Donald Trump

Trump Is Arraigned in an Extraordinary Court Appearance in Manhattan. What's Next?

The former president is at the beginning of a criminal proceeding in New York

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Former President Donald Trump’s appearance in the Manhattan Criminal Courthouse on Tuesday is the start of this particular legal battle in New York, with the exact charges against him unsealed.

But he may be facing other more serious charges elsewhere. In Georgia, a grand jury investigated attempts by Trump and his allies to overturn the results of the 2020 presidential election, and in Washington, D.C., the special counsel, Jack Smith, and the Justice Department are looking into his handling of classified documents and at efforts to reverse his election loss.

Trump has insisted he is not guilty of criminal charges in the New York case, which he calls a “witch hunt” and which is being overseen by Justice Juan Merchan. After the proceeding, the former president is returning to Mar-a-Lago in Palm Beach, Florida.

What happened on this historic day and what comes next, both in New York and elsewhere? Here’s a rundown.

What Is an Indictment? 

The indictment is the formal charge brought against someone after a grand jury agrees that there is sufficient evidence of a crime. The indictment against Trump includes 34 felony counts of falsifying business records.

What Is an Arraignment?

The arraignment is the court appearance where Trump was formally charged. He has insisted he is not guilty of charges arising from payments to two women who say they had affairs with him. He calls them liars. The payments include the $130,000 paid to porn actress Stormy Daniels by Trump’s former lawyer Michael Cohen and $150,000 paid to Karen McDougal, a former Playboy model, by the publisher of the supermarket tabloid the National Enquirer.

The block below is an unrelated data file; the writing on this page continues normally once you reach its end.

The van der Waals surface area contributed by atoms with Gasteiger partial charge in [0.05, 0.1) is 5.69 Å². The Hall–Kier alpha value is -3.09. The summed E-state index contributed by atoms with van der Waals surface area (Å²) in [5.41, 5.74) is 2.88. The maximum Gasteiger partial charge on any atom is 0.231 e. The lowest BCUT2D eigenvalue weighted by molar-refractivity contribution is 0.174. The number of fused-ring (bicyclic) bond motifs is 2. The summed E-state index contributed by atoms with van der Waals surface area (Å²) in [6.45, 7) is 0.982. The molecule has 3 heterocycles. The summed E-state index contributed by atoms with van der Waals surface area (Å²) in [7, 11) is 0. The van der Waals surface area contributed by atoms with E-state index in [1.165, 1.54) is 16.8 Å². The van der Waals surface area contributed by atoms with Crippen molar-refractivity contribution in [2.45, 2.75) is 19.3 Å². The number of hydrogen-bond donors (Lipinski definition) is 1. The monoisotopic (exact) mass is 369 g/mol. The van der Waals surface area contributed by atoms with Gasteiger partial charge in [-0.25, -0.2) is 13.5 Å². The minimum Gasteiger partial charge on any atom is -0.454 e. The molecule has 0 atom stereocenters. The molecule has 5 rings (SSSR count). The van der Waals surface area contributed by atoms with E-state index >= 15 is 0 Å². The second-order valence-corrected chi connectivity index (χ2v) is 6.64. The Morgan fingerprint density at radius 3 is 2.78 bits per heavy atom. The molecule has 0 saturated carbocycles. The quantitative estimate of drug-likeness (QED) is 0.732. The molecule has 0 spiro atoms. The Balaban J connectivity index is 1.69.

Trump was silent as he entered and exited the Manhattan courtroom, and said “not guilty” in a firm voice, The Associated Press reported. The judge warned him to refrain from rhetoric that could inflame or cause civil unrest.

Trump left the courthouse about an hour afterward without having to post bail.

When Does the Defense Sees the Evidence?

The prosecution must turn over all of the evidence it has gathered to Trump’s defense team. According to, that includes minutes from the grand jury meetings, law enforcement notes, records such as tape recordings, and testimony from grand jury witnesses. Among those witnesses were Cohen, David Pecker, the former chief executive of the parent company of The National Enquirer and a longtime friend of Trump, and Robert Costello, a former Cohen legal adviser who contradicted Cohen’s incriminating statements about Trump.

Here Are the Allegations Against Trump

What Will Trump's Defense Be?

The former president’s lawyers have said they will move fast to ask that the case be dismissed. They typically have 45 days to file those motions but as notes, the judge can give them more time.

Trump suggested on Truth Social that his case should be moved from Manhattan to the more conservative Staten Island, but one of his lawyers, Joe Tacopina, called that proposal premature. 

Robert Gottlieb, a former assistant district attorney in Manhattan who is now in private practice, told, “No judge is going to seriously entertain it. There’s no basis to conclude he can’t receive the same fair trial in New York as he would in Mississippi.”

The judge is tasked with presiding over the arraignment of former President Donald Trump.

When Is Trump Due Back in Court?

Trump is due in court again Dec. 4. His lawyers asked that he be excused from attending the hearing in person because of extraordinary security proceedings, The AP reported.

When Would a Trial Take Place?

New York requires that prosecutors be prepared to try a felony case within six months, but former prosecutors told that they will likely take much longer. 

What Could Be the Political Fallout?

Trump is running for president in 2024, and neither the indictment nor even a conviction would legally prevent him from continuing. He has used the indictment as a fund raising tool, taking in more than $4 million in the 24 hours after it became public, according to The AP. Many of his supporters and rivals in the presidential race have come to his defense, charging the prosecution is politically motivated. 

The Associated Press contributed to this article.

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